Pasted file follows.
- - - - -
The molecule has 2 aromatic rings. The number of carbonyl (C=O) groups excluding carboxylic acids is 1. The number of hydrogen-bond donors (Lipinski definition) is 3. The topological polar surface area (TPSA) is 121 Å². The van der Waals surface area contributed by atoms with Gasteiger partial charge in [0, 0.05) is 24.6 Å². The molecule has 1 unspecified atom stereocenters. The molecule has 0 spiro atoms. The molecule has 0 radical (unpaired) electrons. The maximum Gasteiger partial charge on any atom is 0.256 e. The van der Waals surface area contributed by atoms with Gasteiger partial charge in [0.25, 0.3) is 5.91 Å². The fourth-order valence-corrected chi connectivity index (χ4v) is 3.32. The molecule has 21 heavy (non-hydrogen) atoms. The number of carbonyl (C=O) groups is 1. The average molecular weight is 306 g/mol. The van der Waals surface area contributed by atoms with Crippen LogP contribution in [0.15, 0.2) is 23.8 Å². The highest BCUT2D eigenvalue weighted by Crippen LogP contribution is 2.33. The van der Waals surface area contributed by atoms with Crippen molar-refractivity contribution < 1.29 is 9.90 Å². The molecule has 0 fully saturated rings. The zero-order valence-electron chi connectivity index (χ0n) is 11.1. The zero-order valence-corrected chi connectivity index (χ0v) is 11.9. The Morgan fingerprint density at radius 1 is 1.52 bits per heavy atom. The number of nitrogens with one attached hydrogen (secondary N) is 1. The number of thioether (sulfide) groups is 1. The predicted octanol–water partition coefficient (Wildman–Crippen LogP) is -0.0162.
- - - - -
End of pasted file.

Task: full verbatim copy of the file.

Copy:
The molecule has 2 aromatic rings. The number of carbonyl (C=O) groups excluding carboxylic acids is 1. The number of hydrogen-bond donors (Lipinski definition) is 3. The topological polar surface area (TPSA) is 121 Å². The van der Waals surface area contributed by atoms with Gasteiger partial charge in [0, 0.05) is 24.6 Å². The molecule has 1 unspecified atom stereocenters. The molecule has 0 spiro atoms. The molecule has 0 radical (unpaired) electrons. The maximum Gasteiger partial charge on any atom is 0.256 e. The van der Waals surface area contributed by atoms with Gasteiger partial charge in [0.25, 0.3) is 5.91 Å². The fourth-order valence-corrected chi connectivity index (χ4v) is 3.32. The molecule has 21 heavy (non-hydrogen) atoms. The number of carbonyl (C=O) groups is 1. The average molecular weight is 306 g/mol. The van der Waals surface area contributed by atoms with Crippen LogP contribution in [0.15, 0.2) is 23.8 Å². The highest BCUT2D eigenvalue weighted by Crippen LogP contribution is 2.33. The van der Waals surface area contributed by atoms with Crippen molar-refractivity contribution < 1.29 is 9.90 Å². The molecule has 0 fully saturated rings. The zero-order valence-electron chi connectivity index (χ0n) is 11.1. The zero-order valence-corrected chi connectivity index (χ0v) is 11.9. The Morgan fingerprint density at radius 1 is 1.52 bits per heavy atom. The number of nitrogens with one attached hydrogen (secondary N) is 1. The number of thioether (sulfide) groups is 1. The predicted octanol–water partition coefficient (Wildman–Crippen LogP) is -0.0162.